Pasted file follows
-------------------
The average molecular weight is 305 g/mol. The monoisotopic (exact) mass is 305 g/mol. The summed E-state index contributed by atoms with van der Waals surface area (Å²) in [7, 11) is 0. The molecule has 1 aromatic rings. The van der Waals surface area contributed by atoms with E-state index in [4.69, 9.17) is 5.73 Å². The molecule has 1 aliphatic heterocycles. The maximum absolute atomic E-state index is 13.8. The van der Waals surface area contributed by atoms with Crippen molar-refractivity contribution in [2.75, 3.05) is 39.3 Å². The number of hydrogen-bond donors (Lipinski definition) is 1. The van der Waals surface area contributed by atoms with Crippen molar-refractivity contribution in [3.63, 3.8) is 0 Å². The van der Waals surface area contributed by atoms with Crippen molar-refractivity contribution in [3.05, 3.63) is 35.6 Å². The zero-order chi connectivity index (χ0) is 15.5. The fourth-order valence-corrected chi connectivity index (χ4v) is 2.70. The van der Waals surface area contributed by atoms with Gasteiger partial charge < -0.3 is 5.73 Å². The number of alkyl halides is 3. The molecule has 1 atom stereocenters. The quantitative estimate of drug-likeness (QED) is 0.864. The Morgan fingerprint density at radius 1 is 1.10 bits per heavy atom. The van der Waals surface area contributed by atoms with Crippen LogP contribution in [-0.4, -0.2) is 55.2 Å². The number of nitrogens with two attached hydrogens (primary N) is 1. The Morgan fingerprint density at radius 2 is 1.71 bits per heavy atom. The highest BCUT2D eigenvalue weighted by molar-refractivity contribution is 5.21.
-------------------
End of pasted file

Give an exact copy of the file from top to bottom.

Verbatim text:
The average molecular weight is 305 g/mol. The monoisotopic (exact) mass is 305 g/mol. The summed E-state index contributed by atoms with van der Waals surface area (Å²) in [7, 11) is 0. The molecule has 1 aromatic rings. The van der Waals surface area contributed by atoms with E-state index in [4.69, 9.17) is 5.73 Å². The molecule has 1 aliphatic heterocycles. The maximum absolute atomic E-state index is 13.8. The van der Waals surface area contributed by atoms with Crippen molar-refractivity contribution in [2.75, 3.05) is 39.3 Å². The number of hydrogen-bond donors (Lipinski definition) is 1. The van der Waals surface area contributed by atoms with Crippen molar-refractivity contribution in [3.63, 3.8) is 0 Å². The van der Waals surface area contributed by atoms with Crippen molar-refractivity contribution in [3.05, 3.63) is 35.6 Å². The zero-order chi connectivity index (χ0) is 15.5. The fourth-order valence-corrected chi connectivity index (χ4v) is 2.70. The van der Waals surface area contributed by atoms with Gasteiger partial charge < -0.3 is 5.73 Å². The number of alkyl halides is 3. The molecule has 1 atom stereocenters. The quantitative estimate of drug-likeness (QED) is 0.864. The Morgan fingerprint density at radius 1 is 1.10 bits per heavy atom. The van der Waals surface area contributed by atoms with Crippen LogP contribution in [-0.4, -0.2) is 55.2 Å². The number of nitrogens with two attached hydrogens (primary N) is 1. The Morgan fingerprint density at radius 2 is 1.71 bits per heavy atom. The highest BCUT2D eigenvalue weighted by molar-refractivity contribution is 5.21.